The most shocking attack on the independent media came in an August 10 arson attack on Radio 1 FM, a private station whose pro-democracy stance has made it immensely popular. Several journalists, including owner George Christensen, were injured in the fire, while the station was forced off the air for two days. The attack was foreshadowed by anonymous threats mailed to Radio 1 employees.
On July 20, Baboucar Gaye, owner of the independent station Citizen FM, won a High Court appeal that restored equipment confiscated by the government in 1998, when the station was forced off the air for reporting the involvement of a senior National Intelligence Agency official in a counterfeiting scandal. On October 8, Citizen FM began broadcasting for the first time since February 1998.
The Newspaper Act of 1994 imposes criminal penalties on private publications that fail to pay a yearly registration fee. Legal protections for the press faced further erosion by the National Media Communication Bill, which at press time was awaiting approval in a Parliament dominated by Jammeh's APRC. The bill includes provisions that would force journalists to reveal confidential sources to police and the judiciary on demand.
Madi Ceessay, Gambia News and Report ATTACKED, LEGAL ACTION
Lamine Dabor, Daily Observer ATTACKED
Augustine Mendy, Daily Observer ATTACKED
Ceessay, a reporter for the weekly Gambia News and Report, was charged with the murder of Alieu Njai, a driver for the ruling Alliance for Patriotic Reorientation and Construction (APRC). Twenty-five supporters of the opposition United Democratic Party (UDP) were also charged in the murder.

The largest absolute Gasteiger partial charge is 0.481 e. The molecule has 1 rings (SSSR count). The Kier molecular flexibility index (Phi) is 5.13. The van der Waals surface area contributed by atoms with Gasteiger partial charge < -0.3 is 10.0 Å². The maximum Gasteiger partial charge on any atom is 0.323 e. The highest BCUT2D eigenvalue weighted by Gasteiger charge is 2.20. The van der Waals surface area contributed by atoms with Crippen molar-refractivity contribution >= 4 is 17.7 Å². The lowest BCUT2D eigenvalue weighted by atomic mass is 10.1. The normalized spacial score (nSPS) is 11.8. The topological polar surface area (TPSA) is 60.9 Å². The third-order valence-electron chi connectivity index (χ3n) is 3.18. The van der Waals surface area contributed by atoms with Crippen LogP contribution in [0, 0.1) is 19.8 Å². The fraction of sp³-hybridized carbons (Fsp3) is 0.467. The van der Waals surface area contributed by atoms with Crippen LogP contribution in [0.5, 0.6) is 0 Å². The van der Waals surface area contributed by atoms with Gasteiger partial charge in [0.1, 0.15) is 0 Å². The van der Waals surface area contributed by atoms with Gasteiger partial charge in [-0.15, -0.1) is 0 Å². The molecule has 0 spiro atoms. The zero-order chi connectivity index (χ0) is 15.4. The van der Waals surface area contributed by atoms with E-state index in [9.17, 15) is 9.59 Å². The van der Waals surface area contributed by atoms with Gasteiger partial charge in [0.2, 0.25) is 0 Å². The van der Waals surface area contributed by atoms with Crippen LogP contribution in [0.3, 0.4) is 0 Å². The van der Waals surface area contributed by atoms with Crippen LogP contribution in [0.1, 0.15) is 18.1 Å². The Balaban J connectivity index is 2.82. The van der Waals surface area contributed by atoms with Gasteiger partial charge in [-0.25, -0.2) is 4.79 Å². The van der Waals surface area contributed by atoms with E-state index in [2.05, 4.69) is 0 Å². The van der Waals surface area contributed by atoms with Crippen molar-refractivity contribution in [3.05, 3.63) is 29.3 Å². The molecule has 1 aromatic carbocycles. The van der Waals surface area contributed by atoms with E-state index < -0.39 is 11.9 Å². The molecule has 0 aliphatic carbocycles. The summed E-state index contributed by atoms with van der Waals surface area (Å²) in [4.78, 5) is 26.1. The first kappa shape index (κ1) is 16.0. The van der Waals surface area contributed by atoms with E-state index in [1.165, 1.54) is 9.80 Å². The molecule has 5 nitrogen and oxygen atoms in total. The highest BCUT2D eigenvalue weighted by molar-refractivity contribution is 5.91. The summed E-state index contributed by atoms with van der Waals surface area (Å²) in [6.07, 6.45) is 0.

The Banjul-based Ceessay had been assigned to cover UDP activities in other parts of the country. He was traveling from Basse to Kundam with a busload of UDP sympathizers when alleged APRC supporters ambushed them. Njai sustained serious injuries during the melee, and died a day later.
Ceessay and the UDP activists were then arrested on suspicion of murder. Ceessay was released three days later pending further police investigations. Meanwhile, two reporters from the independent Daily Observer were harassed during the ambush. Dabor, the paper's Basse correspondent, sought refuge at the local police station. Local police asked his colleague Mendy to leave Basse for his own safety.